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Loan Servicing: Many cannot Qualify for what they have

Discussion in 'Property Finance' started by Terry_w, 30th Mar, 2016.

  1. Terry_w

    Terry_w Solicitor, Finance Broker, CTA Business Member

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    The tightening up in servicing by lenders is starting to hurt people.

    In the last few days I have seen several clients who not only cannot borrow any more money, but they cannot refinance because serviceability has tightened up so much they wouldn't qualify for what they have if they applied for these loans now.

    Qualifying for a few loans is still possible, but once you start to get more than a few it becomes increasingly difficult to demonstrate serviceability to a bank.
     
  2. Jamie Moore

    Jamie Moore MORTGAGE BROKER - AUSTRALIA WIDE Business Member

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    I'm seeing it everyday.

    A year ago - I could glimpse at a Fact Find and no whether they'd service. Now - there's a lot more work involved!

    Cheers

    Jamie
     
  3. Terry_w

    Terry_w Solicitor, Finance Broker, CTA Business Member

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    Not good for business!

    And not good for retirement plans.
     
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  4. jaybean

    jaybean Well-Known Member

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    For those on the line or already over it, that's why you need to be careful about selling down a stagnant or slow growth property with the intention of swapping it for something better. Even if that new place is the same price, you may not be able to redeploy that money and you end up with nothing.
     
  5. Skilled_Migrant

    Skilled_Migrant Well-Known Member

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    This is just the beginning. More people will feel the pain once IO loans start to revert to PI. The lending will tighten further throughout 2016 and even more in 2017 once BASEL IV is finalized:
    • The current independent risk assessment by the lenders will be replaced by centralized, regulated and audited risk assessment models.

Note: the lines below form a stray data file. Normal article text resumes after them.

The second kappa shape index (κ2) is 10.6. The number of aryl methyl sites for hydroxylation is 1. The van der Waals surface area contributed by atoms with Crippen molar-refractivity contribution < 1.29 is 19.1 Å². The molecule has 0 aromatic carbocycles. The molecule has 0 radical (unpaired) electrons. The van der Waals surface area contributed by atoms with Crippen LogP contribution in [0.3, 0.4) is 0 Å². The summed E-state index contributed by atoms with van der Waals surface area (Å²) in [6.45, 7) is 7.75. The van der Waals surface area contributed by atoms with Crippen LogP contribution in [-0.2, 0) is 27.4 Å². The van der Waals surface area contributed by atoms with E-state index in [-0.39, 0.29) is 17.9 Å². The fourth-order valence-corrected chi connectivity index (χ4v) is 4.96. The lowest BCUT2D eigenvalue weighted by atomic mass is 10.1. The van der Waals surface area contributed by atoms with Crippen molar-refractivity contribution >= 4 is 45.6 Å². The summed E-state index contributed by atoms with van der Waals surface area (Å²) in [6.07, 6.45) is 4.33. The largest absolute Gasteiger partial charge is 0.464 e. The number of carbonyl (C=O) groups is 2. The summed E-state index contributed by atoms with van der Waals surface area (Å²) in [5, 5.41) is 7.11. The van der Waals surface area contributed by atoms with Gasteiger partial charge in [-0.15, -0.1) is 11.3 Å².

• The equity held against loans will increase (by how much will be finalized in early 2017). What will the banks do ? Raise equity / reduce loans / both.
    How about the traditional retirement plan:):

    Pension + Inheritance = Serenity
     
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  6. Peter_Tersteeg

    Peter_Tersteeg Finance broker and strategist Business Member

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    I've been dealing with this for about 6 months now. People can't qualify for the loans they have. There's frequently conversations in my office where people have done the figures, looked at their budget and they know they can afford the property even if rates increase to 7%. A year ago if people had made an honest assessment of this, getting the loan was straight foward. Today the lenders don't agree.

    Once the serviceability roadblock was at about 4-5 properties. Today it's more like 2-3.
     
  7. Corey Batt

    Corey Batt Finance Strategist Business Plus Member

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    Investors will need to diversify their investments to continue on. Instead of building a portfolio solely in personal names with residential property, they may need to consider spreading the diversification with commercial, SMSF etc.

    This isn't the end of financial independence for the average Joe - but it does mean investors will need to take a more holistic view at their finances and how they can get to their goals.
     
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  8. Barny

    Barny Well-Known Member

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  9. Skilled_Migrant

    Skilled_Migrant Well-Known Member

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    The answer is in the OP and almost all the other posts, rolling over is not easy/possible as the serviceability has changed.
     
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  10. Barny

    Barny Well-Known Member